April 13, 2012
After four tough years, these are heady days in the world of Maryland TV and film production. Last month, "Game Change," the Baltimore-made HBO docudrama on the 2008 presidential election, premiered to strong reviews and even stronger debate. This week, "House of Cards," the $100 million Netflix political drama starring Kevin Spacey and Robin Wright, starts filming after three months and millions of dollars spent in pre-production on sets in Harford County and Baltimore. And next Sunday, "VEEP," starring Julia Louis-Dreyfus and filmed in Columbia, debuts on HBO. But all the jobs, money and excitement that Hollywood has brought to Maryland during the last year in could soon disappear amid all the finger-pointing and blame-gaming over the budget impasse in Annapolis.
March 17, 2012
It isn't often that I find myself agreeing with columnist Dan Rodricks , but his idea of more really local TV and less redundant reporting is one I've had myself ("Let's put more 'local' in local TV," March 11). Why not add even more topics to his list? How about a 30-minute spotlight on local historical sites, of which our area has literally hundreds. Or a scenic cruise segment, for which, again, there are many candidates in our region? You could ask for viewers' home video input.
March 11, 2012
The head of Sinclair Broadcast Group has a definite idea about television's future: It will be a mobile medium. And he doesn't need industry research to tell him so. David D. Smith, president and chief executive of the Hunt Valley-based broadcaster, recalls an experiment he conducted during a trade show: He set a portable TV down in a bar and then watched as people gathered around, asking where they could get one. "People who say they won't...
August 27, 2011
All of Baltimore's TV stations deserve some credit for trying to provide area residents with the information needed Saturday to make sound decisions about how to best to deal withHurricane Irene. But once again, there were two tiers of coverage, and, as usual, the top one belonged to WJZ and WBAL, and the other to WBFF and WMAR. The latter two rarely make the same commitment to major stories as WJZ and WBAL. And I have to say, WJZ really went all out on Irene, getting on the air first and staying straight on without any breaks since at least 2:30 p.m. Saturday, according to my viewing log. Much praise to Denise Koch and Adam May who stayed strong from 2:30 to 9:10 p.m at the anchor desk.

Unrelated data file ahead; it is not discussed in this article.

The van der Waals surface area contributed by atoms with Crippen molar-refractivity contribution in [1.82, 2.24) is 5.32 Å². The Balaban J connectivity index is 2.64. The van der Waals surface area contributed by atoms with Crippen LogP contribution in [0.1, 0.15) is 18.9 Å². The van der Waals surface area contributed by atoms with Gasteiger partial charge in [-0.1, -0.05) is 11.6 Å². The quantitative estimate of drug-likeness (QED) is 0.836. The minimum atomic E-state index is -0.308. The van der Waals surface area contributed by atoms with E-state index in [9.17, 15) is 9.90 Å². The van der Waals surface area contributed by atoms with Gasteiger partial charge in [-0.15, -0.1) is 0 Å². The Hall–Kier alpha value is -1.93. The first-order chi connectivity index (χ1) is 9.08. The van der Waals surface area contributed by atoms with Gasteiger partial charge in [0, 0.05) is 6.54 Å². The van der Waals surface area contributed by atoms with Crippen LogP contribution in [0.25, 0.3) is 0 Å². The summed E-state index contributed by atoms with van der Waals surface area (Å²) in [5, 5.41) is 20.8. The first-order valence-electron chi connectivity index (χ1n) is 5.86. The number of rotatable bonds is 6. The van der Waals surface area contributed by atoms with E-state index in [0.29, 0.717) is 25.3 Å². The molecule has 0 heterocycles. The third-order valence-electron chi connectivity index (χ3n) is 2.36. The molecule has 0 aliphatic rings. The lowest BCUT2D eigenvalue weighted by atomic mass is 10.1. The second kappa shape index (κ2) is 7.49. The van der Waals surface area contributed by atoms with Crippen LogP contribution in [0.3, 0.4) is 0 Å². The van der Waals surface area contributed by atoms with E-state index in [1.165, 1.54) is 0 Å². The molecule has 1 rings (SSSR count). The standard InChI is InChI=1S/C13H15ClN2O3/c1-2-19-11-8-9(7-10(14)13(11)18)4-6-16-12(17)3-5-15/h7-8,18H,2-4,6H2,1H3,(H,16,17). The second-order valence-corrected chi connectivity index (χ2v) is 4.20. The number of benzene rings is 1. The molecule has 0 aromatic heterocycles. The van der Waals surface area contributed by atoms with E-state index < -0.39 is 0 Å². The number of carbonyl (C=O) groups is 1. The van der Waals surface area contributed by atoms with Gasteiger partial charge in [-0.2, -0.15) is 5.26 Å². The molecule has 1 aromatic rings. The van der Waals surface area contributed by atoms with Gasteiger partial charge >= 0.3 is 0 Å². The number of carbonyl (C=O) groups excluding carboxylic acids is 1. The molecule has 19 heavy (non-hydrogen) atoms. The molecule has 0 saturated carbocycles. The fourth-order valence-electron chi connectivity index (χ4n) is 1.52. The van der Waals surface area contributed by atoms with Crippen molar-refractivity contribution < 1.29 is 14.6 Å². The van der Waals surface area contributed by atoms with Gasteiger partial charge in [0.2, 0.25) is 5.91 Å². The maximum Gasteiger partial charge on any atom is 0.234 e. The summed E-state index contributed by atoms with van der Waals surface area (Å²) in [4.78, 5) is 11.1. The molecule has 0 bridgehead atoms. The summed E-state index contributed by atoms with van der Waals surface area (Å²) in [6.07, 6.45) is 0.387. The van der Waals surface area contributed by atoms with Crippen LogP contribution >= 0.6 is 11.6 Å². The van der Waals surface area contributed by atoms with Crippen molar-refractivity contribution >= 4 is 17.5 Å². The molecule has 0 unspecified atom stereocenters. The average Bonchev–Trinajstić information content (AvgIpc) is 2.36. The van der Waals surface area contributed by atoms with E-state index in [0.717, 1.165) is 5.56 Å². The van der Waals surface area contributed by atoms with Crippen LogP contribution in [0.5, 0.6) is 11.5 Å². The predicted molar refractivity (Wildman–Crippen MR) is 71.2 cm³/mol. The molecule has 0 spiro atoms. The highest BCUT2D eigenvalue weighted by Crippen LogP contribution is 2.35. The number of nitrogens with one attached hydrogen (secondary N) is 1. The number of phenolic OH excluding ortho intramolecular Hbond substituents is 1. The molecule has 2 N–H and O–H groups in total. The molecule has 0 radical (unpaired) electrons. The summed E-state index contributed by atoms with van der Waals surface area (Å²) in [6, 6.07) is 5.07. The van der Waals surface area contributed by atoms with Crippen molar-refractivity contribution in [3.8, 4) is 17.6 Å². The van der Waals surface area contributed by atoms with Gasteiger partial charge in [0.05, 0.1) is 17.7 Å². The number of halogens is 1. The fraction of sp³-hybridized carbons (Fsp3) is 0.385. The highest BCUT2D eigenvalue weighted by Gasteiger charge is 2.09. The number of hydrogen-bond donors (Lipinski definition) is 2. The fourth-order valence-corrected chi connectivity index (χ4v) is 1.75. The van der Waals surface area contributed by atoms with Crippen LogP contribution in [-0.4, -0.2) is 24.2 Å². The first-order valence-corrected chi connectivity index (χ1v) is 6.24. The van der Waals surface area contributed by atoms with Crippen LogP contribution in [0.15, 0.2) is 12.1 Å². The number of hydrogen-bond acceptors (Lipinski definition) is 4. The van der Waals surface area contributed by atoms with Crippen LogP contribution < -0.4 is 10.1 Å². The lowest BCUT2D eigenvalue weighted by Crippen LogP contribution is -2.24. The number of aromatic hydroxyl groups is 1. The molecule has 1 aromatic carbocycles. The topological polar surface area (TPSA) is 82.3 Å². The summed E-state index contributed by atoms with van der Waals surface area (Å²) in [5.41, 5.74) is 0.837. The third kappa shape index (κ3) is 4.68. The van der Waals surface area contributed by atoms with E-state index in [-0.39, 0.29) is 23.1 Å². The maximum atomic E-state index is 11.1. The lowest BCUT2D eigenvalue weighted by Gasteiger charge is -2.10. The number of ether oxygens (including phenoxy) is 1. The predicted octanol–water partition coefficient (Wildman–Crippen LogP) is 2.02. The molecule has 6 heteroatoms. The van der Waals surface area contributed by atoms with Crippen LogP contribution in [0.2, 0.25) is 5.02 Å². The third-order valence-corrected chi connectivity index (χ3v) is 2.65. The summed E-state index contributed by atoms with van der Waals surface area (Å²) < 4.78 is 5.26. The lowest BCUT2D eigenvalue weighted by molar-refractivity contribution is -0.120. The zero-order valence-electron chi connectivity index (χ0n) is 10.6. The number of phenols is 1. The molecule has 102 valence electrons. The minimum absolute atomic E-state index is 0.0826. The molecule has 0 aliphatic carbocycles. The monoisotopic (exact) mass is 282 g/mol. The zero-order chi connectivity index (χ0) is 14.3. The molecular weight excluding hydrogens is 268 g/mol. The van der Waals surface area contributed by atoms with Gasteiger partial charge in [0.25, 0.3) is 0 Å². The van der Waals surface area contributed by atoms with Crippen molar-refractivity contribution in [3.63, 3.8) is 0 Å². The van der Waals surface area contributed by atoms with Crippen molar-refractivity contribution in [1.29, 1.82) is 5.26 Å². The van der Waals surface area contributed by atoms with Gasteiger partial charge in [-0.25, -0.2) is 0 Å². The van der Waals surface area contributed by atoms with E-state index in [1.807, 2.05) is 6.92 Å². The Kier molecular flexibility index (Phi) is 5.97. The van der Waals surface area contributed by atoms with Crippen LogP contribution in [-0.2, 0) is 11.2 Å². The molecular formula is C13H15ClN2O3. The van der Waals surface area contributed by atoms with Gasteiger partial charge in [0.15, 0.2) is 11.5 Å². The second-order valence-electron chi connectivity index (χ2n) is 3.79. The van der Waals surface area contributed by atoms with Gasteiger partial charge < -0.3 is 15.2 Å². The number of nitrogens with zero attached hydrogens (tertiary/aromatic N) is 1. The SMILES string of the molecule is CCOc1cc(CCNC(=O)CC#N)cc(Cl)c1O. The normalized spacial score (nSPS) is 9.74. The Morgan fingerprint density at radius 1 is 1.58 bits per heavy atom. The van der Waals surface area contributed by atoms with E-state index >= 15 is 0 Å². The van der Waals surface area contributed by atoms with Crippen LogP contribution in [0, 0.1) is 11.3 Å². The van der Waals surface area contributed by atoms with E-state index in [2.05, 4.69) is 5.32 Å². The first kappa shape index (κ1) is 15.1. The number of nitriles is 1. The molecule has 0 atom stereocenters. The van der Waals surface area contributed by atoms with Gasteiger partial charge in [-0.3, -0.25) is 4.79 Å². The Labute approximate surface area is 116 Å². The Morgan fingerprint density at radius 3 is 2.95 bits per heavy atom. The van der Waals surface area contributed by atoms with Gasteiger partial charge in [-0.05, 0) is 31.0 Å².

February 2, 2011
Dr. Anna Marie Chwastiak has returned to Baltimore TV after a nine-year hiatus — switching channels, dropping her surname and presenting her syndicated show on WBAL's digital channel. The former WMAR health reporter, whose news beat focused on the area's medical institutions, has turned executive producer and host of "Your Life with Dr. Anna Marie," a half-hour show in which she offers advice and tips on subjects like exercise, relaxation and maintaining a healthful diet.
January 14, 2011
TV news has mostly been defined by downward trends the past decade. Shrinking audience. Aging audience. Fragmented audience. But there's been one very bright spot amid the economic and ratings gloom for stations in Baltimore and across the country — the morning news. Mirroring the success of network shows like "The Today Show," and "Good Morning America," local morning news programs are steadily expanding airtime, staff and revenue. Now, some local morning news shows are bringing in more money than the late newscasts — once the cash cows for stations.